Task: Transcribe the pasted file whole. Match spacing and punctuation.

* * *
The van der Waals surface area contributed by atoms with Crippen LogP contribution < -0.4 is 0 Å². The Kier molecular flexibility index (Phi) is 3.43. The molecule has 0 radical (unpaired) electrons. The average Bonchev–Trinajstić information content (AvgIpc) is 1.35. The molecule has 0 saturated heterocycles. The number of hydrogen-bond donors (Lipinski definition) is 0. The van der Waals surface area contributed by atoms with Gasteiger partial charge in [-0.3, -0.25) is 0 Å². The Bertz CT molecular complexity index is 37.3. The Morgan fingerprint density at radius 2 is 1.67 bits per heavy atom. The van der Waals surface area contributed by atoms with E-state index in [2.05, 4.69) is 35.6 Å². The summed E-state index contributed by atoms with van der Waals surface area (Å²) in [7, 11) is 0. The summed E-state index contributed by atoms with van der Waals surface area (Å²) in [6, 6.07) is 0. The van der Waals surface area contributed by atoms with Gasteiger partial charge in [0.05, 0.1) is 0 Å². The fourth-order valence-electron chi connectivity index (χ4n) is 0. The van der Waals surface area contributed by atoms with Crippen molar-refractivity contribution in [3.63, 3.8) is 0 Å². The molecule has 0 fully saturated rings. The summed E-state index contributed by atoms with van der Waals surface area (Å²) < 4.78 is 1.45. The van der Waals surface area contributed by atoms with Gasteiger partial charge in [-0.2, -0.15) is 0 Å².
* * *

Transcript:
The van der Waals surface area contributed by atoms with Crippen LogP contribution < -0.4 is 0 Å². The Kier molecular flexibility index (Phi) is 3.43. The molecule has 0 radical (unpaired) electrons. The average Bonchev–Trinajstić information content (AvgIpc) is 1.35. The molecule has 0 saturated heterocycles. The number of hydrogen-bond donors (Lipinski definition) is 0. The van der Waals surface area contributed by atoms with Gasteiger partial charge in [-0.3, -0.25) is 0 Å². The Bertz CT molecular complexity index is 37.3. The Morgan fingerprint density at radius 2 is 1.67 bits per heavy atom. The van der Waals surface area contributed by atoms with E-state index in [2.05, 4.69) is 35.6 Å². The summed E-state index contributed by atoms with van der Waals surface area (Å²) in [7, 11) is 0. The summed E-state index contributed by atoms with van der Waals surface area (Å²) in [6, 6.07) is 0. The van der Waals surface area contributed by atoms with Gasteiger partial charge in [0.05, 0.1) is 0 Å². The fourth-order valence-electron chi connectivity index (χ4n) is 0. The van der Waals surface area contributed by atoms with Crippen molar-refractivity contribution in [3.63, 3.8) is 0 Å². The molecule has 0 fully saturated rings. The summed E-state index contributed by atoms with van der Waals surface area (Å²) < 4.78 is 1.45. The van der Waals surface area contributed by atoms with Gasteiger partial charge in [-0.2, -0.15) is 0 Å².